Last week I talked about how you know you should take a break and some simple steps that will hopefully aid you when taking this break.
But, how do you know when it’s time to say goodbye?
That’s a little tougher. Some times you may think it’s a stepping stone, you just need to take a step back, but some times when you take that step back and you’re ready to take a step forward, it just doesn’t do it. That story you once loved and felt extreme pride for is just… another story. A book you’re ready to put down, close and tuck away on the shelf.
What are the signs that maybe you’ve outgrown your comic?
Maybe you never feel like working on it, you don’t know how to proceed, you keep writing yourself into a corner or maybe you keep trying to re-boot it to fit your needs but even after you write new beginnings nothing quite works for you. Every path you take with this story leads to a dead end and you’re never happy.
Something to keep in mind is your happiness with your project. If your project doesn’t make you smile, there’s a big problem going on here and you’re unhappy with it.
But now you may ask, “what if I’m just unhappy with it? Can’t I change it?” absolutely, but how many times are you willing to change it until you’ve found the right path for you? Being a comic creator is filled with ups and downs but even through the downs you should still definitely find some sort of happiness with your project. You should be able to smile like an idiot when you think about your baby. If you’re not smiling like an idiot at least once, or heck, even crying about some dramatic scenario in your story at least once… then maybe this story just isn’t for you. You’ve outgrown it.
Another way to find out if you’ve outgrown is if you find yourself working on other comics and projects and this is a common scenario. You may still have some sort of love for the first project, but the truth is that it may just not cut it out for you anymore.
However, some people absolutely do take on an extra project just to have a little something different to work on from time to time, and that’s okay… but if you work on your second project a little more than your first, and you always want to work on the second one… then I kind of like to think of the Johnny Depp’s quote “if you love two people at the same time, choose the second. Because if you really loved the first one, you wouldn't have fallen for the second.” and I kind of apply this when it comes to comics.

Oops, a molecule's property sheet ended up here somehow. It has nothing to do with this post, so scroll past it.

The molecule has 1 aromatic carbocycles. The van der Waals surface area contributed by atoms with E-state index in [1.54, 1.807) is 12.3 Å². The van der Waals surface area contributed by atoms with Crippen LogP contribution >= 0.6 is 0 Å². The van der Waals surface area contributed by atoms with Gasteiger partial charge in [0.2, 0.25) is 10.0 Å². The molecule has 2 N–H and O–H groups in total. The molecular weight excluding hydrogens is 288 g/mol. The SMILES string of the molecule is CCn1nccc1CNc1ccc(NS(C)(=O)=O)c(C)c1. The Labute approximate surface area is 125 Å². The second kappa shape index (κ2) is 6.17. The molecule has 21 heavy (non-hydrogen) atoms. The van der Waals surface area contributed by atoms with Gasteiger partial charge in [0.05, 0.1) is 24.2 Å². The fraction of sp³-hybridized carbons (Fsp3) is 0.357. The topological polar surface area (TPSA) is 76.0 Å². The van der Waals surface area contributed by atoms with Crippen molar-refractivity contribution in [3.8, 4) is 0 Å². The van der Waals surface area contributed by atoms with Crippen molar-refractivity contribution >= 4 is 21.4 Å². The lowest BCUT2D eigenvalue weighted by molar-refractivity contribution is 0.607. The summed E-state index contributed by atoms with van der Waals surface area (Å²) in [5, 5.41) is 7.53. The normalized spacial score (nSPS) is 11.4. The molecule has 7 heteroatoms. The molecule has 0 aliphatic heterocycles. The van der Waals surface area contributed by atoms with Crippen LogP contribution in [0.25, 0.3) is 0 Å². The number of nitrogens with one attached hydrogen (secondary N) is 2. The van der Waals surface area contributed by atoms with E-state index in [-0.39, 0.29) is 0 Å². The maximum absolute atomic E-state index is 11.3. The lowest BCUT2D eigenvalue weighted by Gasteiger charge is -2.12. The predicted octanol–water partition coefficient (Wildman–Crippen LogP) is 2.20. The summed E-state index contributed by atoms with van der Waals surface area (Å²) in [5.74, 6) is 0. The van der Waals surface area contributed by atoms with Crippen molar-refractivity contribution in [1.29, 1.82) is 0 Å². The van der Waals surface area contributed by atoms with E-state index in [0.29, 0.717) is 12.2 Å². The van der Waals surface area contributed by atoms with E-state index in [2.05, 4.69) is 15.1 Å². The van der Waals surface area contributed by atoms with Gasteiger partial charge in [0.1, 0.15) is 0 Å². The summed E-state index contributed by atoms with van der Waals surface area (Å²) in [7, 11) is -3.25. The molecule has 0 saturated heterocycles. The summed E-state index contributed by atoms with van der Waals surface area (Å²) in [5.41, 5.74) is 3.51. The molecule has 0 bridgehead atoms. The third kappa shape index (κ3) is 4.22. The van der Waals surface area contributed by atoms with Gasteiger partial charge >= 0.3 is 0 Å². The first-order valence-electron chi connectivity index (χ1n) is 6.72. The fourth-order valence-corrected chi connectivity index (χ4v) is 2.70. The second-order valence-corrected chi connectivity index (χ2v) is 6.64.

So now, we reach the another point of the article.
How do we say goodbye?
Some times we really don’t have to. We can put our project away for now and work on something else, but if you really want to say goodbye and you’re having a hard time, one thing I like to think about is how my previous projects all greatly helped me in my comic creator journey, from art to writing, storyboarding, how I go about every page. Everything I’ve learned in the past I apply now and I take great comfort in knowing my old projects helped me and they continue to help me.
I’ve made mistakes and I still make mistakes, truth is, I still love every project of mine, and I take comfort in the idea that there is still love there and it won’t ever go away, but that special flame has gone and my old projects walked so my new ones could run.
And that really means a lot.
Hope you all had a wonderful week, can’t wait to chat with you next Sunday.
Have you ever had to say goodbye to a project? Was it painful? What are some of the things you’ve learned from your old projects that you apply to your new ones? Let me know.
damehelsing at 12:00AM, Sept. 12, 2021
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